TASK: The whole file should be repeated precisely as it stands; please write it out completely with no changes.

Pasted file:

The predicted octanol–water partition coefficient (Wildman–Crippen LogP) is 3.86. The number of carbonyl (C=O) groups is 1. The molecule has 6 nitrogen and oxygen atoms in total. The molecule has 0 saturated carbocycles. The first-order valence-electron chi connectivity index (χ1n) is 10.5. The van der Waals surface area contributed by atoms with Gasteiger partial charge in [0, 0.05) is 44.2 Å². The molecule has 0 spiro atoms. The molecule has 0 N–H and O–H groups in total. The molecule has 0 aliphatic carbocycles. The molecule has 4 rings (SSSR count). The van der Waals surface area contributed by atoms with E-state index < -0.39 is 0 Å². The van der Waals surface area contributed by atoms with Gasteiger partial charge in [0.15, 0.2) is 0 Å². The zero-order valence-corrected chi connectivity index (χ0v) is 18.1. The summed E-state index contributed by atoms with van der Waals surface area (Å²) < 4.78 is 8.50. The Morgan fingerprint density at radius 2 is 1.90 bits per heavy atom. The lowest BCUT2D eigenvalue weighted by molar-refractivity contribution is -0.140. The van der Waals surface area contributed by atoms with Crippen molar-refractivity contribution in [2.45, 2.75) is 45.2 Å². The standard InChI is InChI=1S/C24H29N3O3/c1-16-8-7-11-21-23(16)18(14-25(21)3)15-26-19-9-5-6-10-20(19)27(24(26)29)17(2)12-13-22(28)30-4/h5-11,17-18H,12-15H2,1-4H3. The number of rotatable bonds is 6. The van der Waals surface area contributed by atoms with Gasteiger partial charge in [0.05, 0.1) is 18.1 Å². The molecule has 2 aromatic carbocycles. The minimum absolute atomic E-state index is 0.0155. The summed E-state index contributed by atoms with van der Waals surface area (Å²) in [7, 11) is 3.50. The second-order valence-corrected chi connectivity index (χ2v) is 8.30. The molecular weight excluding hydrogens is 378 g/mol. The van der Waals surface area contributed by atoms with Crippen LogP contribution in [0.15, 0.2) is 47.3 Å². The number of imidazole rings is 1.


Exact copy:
The predicted octanol–water partition coefficient (Wildman–Crippen LogP) is 3.86. The number of carbonyl (C=O) groups is 1. The molecule has 6 nitrogen and oxygen atoms in total. The molecule has 0 saturated carbocycles. The first-order valence-electron chi connectivity index (χ1n) is 10.5. The van der Waals surface area contributed by atoms with Gasteiger partial charge in [0, 0.05) is 44.2 Å². The molecule has 0 spiro atoms. The molecule has 0 N–H and O–H groups in total. The molecule has 0 aliphatic carbocycles. The molecule has 4 rings (SSSR count). The van der Waals surface area contributed by atoms with E-state index < -0.39 is 0 Å². The van der Waals surface area contributed by atoms with Gasteiger partial charge in [0.15, 0.2) is 0 Å². The zero-order valence-corrected chi connectivity index (χ0v) is 18.1. The summed E-state index contributed by atoms with van der Waals surface area (Å²) < 4.78 is 8.50. The Morgan fingerprint density at radius 2 is 1.90 bits per heavy atom. The lowest BCUT2D eigenvalue weighted by molar-refractivity contribution is -0.140. The van der Waals surface area contributed by atoms with Crippen molar-refractivity contribution in [2.45, 2.75) is 45.2 Å². The standard InChI is InChI=1S/C24H29N3O3/c1-16-8-7-11-21-23(16)18(14-25(21)3)15-26-19-9-5-6-10-20(19)27(24(26)29)17(2)12-13-22(28)30-4/h5-11,17-18H,12-15H2,1-4H3. The number of rotatable bonds is 6. The van der Waals surface area contributed by atoms with Gasteiger partial charge in [0.05, 0.1) is 18.1 Å². The molecule has 2 aromatic carbocycles. The minimum absolute atomic E-state index is 0.0155. The summed E-state index contributed by atoms with van der Waals surface area (Å²) in [7, 11) is 3.50. The second-order valence-corrected chi connectivity index (χ2v) is 8.30. The molecular weight excluding hydrogens is 378 g/mol. The van der Waals surface area contributed by atoms with Crippen LogP contribution in [0.15, 0.2) is 47.3 Å². The number of imidazole rings is 1.